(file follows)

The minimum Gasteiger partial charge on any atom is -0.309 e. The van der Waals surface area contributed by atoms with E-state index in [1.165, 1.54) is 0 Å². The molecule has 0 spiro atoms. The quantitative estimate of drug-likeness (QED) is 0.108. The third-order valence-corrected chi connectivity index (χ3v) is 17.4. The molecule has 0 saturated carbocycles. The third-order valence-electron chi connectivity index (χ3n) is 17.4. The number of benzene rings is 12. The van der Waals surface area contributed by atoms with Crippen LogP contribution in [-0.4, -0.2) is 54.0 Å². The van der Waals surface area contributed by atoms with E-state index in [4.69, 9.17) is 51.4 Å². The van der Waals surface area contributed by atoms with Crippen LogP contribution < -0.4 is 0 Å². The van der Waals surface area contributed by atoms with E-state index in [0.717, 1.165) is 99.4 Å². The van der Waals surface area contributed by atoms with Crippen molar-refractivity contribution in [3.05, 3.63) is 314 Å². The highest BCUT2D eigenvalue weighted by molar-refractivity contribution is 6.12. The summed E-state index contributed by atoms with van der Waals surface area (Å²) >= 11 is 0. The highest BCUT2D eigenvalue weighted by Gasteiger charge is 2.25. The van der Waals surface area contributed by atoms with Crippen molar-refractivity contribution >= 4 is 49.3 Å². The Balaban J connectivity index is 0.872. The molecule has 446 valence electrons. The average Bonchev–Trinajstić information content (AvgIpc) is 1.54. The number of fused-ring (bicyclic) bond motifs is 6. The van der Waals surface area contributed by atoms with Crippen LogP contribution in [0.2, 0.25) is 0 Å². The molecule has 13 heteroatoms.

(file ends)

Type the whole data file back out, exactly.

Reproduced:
The minimum Gasteiger partial charge on any atom is -0.309 e. The van der Waals surface area contributed by atoms with E-state index in [1.165, 1.54) is 0 Å². The molecule has 0 spiro atoms. The quantitative estimate of drug-likeness (QED) is 0.108. The third-order valence-corrected chi connectivity index (χ3v) is 17.4. The molecule has 0 saturated carbocycles. The third-order valence-electron chi connectivity index (χ3n) is 17.4. The number of benzene rings is 12. The van der Waals surface area contributed by atoms with Crippen LogP contribution in [-0.4, -0.2) is 54.0 Å². The van der Waals surface area contributed by atoms with E-state index in [4.69, 9.17) is 51.4 Å². The van der Waals surface area contributed by atoms with Crippen LogP contribution < -0.4 is 0 Å². The van der Waals surface area contributed by atoms with E-state index in [0.717, 1.165) is 99.4 Å². The van der Waals surface area contributed by atoms with Crippen molar-refractivity contribution in [3.05, 3.63) is 314 Å². The highest BCUT2D eigenvalue weighted by molar-refractivity contribution is 6.12. The summed E-state index contributed by atoms with van der Waals surface area (Å²) >= 11 is 0. The highest BCUT2D eigenvalue weighted by Gasteiger charge is 2.25. The van der Waals surface area contributed by atoms with Crippen molar-refractivity contribution >= 4 is 49.3 Å². The Balaban J connectivity index is 0.872. The molecule has 446 valence electrons. The average Bonchev–Trinajstić information content (AvgIpc) is 1.54. The number of fused-ring (bicyclic) bond motifs is 6. The van der Waals surface area contributed by atoms with Crippen LogP contribution in [0.2, 0.25) is 0 Å². The molecule has 13 heteroatoms.